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Boston Judge Withdraws From Case, Returns Local Control After 11 Years

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A federal district judge relinquished control over the Boston public schools last week, more than a decade after ordering perhaps the most controversial school-desegregation plan in the nation's history.

U.S. District Judge W. Arthur Garrity Jr.'s final orders in the lawsuit, which were handed down on Sept. 3, marked the end of an era for the city's schools--one that began with race riots and massive resistance to crosstown busing and ended, coincidentally, with the city's first black school superintendent's first day on the job.

Judge Garrity's withdrawal from the case, Morgan v. Nucci, also marked the return of full control over the district's affairs to local officials for the first time in 11 years. During that period, the federal judge issued more than 400 orders governing aspects of school operations ranging from the hiring of teachers to the purchase of supplies.

In his final orders, the judge permanently enjoined the Boston School Committee from discriminating on the basis of race in the operation of its schools. He also established a framework for the modification of his previous orders, set guidelines for student and faculty desegregation, and approved a plan for school repair and maintenance.

Orders Well Received

"There were many, many things that the [civil-rights groups], the state, the school committee, and the parents wanted to see addressed in the final orders," noted Jack E. Rob-inson, president of the Boston chapter of the National Association for the Advancement of Colored People, which represented the black parents who brought the suit.

"Nobody got all of the things that they wanted, but everybody got most of the things they needed to ensure that the schools do not return to a segregated status," he continued. "We're pleased with the direction that the school department is moving in, and we're pleased that the schools are being returned to the hands of professional educators.''

Boston school officials also reacted warmly to Judge Garrity's final actions in the case.

"I am honored and proud to be president of the school committee that earned the trust of the federal court," said John Nucci, "but I feel quite squarely a burden to never, ever return to a situation where students are denied quality education because of their race."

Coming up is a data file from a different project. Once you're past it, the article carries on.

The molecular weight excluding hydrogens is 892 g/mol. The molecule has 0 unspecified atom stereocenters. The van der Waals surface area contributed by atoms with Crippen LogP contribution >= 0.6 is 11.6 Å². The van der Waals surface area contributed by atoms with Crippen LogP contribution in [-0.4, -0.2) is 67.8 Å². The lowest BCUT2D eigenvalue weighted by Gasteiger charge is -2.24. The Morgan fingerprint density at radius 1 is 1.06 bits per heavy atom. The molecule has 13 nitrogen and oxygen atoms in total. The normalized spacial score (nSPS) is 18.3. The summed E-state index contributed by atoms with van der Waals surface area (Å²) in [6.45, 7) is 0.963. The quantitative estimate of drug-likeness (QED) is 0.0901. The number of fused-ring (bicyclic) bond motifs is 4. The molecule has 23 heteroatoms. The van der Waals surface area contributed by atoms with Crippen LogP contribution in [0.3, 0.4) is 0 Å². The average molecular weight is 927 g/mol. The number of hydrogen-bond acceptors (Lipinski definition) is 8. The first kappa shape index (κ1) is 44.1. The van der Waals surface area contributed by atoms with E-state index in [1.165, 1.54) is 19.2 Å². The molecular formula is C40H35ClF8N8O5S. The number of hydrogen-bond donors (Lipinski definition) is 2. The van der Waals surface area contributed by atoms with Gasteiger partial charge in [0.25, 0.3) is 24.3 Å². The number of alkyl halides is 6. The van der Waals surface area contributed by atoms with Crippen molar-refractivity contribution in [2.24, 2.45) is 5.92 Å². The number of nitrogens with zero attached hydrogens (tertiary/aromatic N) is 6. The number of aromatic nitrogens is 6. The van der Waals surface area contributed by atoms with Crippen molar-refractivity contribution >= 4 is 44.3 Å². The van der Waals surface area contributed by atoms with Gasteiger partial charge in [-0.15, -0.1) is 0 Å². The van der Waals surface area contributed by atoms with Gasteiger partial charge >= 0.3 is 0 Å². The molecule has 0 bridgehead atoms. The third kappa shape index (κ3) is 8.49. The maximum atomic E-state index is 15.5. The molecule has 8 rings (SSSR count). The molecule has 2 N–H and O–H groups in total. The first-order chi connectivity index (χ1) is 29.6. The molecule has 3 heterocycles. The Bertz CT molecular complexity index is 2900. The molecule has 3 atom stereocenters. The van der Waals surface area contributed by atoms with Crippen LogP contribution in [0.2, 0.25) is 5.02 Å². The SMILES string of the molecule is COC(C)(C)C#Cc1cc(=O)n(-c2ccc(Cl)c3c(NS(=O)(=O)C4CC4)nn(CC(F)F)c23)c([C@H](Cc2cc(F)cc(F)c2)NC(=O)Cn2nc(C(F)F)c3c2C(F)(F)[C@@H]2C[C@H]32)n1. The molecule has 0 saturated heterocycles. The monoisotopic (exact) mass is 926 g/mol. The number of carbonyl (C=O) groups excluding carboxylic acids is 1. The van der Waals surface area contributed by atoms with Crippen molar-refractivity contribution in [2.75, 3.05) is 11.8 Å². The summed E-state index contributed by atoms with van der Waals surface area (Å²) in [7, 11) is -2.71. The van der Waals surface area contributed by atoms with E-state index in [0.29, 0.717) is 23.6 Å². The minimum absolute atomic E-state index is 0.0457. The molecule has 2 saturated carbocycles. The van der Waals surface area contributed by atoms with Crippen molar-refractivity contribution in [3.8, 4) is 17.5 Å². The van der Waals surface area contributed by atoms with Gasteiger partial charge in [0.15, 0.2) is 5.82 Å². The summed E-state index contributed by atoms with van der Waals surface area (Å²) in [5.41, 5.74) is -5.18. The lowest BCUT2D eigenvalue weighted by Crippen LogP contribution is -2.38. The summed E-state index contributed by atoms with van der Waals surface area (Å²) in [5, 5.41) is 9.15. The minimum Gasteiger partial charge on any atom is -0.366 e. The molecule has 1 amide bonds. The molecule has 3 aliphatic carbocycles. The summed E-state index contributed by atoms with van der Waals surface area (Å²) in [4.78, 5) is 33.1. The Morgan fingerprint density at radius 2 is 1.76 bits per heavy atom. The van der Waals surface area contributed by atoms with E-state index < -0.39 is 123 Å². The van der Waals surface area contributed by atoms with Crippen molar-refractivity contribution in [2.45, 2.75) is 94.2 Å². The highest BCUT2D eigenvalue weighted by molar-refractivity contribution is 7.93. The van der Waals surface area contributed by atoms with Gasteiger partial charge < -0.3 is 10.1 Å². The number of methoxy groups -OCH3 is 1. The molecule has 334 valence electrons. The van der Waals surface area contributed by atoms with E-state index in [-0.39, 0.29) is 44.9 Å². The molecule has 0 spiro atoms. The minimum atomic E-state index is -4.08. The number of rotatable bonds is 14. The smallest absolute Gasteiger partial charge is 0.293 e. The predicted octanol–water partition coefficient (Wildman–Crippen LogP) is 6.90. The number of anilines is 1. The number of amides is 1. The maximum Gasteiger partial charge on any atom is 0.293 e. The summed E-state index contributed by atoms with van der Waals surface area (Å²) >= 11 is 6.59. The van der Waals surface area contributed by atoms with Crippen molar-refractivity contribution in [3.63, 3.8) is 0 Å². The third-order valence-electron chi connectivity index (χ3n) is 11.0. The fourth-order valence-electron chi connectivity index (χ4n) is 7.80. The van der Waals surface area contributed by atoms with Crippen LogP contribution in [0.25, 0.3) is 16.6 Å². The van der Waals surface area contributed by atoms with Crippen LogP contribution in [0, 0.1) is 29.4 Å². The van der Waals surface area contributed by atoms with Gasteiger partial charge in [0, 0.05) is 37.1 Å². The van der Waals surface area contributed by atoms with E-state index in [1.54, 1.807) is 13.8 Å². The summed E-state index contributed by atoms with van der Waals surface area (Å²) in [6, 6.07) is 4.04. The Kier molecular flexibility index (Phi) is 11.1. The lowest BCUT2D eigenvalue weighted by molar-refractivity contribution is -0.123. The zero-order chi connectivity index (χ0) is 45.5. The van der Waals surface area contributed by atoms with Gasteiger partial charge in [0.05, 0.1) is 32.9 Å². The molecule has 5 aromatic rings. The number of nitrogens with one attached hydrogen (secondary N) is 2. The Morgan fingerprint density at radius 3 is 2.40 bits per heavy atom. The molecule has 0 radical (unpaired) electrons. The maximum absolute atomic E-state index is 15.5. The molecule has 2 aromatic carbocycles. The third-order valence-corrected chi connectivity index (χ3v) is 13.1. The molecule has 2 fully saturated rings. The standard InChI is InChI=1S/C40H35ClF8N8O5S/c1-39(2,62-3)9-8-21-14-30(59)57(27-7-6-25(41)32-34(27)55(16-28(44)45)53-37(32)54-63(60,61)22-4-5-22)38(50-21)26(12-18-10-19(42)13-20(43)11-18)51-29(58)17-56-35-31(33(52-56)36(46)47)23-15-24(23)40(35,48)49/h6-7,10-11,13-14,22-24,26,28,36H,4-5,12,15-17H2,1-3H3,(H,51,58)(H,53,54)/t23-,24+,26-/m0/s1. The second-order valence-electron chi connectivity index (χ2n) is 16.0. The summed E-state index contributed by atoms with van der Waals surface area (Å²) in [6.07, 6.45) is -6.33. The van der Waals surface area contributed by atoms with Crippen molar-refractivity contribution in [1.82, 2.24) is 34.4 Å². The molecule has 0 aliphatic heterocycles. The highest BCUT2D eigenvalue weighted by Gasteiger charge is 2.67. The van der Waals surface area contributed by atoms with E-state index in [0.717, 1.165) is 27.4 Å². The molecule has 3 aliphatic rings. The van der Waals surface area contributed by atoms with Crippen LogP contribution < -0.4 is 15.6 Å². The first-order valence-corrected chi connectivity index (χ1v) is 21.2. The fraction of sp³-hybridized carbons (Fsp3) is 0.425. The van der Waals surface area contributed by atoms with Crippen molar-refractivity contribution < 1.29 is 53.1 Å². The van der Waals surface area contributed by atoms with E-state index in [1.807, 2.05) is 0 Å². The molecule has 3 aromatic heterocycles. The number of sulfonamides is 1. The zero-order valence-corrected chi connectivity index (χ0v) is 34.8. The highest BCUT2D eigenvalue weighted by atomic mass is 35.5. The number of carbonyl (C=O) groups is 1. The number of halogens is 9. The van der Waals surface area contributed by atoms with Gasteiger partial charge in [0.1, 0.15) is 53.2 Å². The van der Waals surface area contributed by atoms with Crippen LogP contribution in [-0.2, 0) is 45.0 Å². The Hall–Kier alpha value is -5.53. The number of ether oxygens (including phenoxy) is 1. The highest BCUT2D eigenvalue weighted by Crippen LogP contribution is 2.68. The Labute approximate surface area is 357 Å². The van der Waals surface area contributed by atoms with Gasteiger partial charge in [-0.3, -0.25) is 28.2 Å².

Laval S. Wilson, the district's new superintendent, called the day "historic," adding that the district "will continue to uphold the spirit of the court order."

According to school and civil-rights officials, the major topics addressed in the judge's final orders included:

Student assignments. Beginning with the 1986-87 school year, the school committee and the superintendent must assign students in such a way that the racial composition of each school reflects within 25 percentage points the racial composition of the city's public-school population as of April 1 of the previous school year. Excluded from this8guideline are students enrolled in bilingual-education programs and "special-needs" students.

Parents' councils. Judge Garrity ordered the school committee "to promote" parents' councils established by earlier court orders and to fund them for a minimum of three years. Plaintiffs in the lawsuit had urged the judge to order permanent funding for the groups.

Faculty and staff. Under the order, the district must ensure that its faculty and administrative staff are at least 25 percent black. An additional 10 percent of the workforce must be composed of members of other minority groups.

To achieve these goals, the percentage of blacks in the district's workforce is to be raised by a minimum of 0.5 percent annually and the percentage of other minorities by 0.25 percent annually.

Modification of existing orders. Under the procedure established by the judge, the school committee may modify such orders by notifying the public of the proposed change and mailing copies of the proposal to the state board of education, the state attorney general, the city's mayor, the citywide parents' council, the Boston naacp, and the city's Council of Administrators of Hispanic Agencies.

The state board will then "initiate and moderate negotiations" among the parties regarding the proposal. The school committee may proceed with the modification if the state board determines that further negotiations would not be fruitful or if three months have passed since public notice was given.

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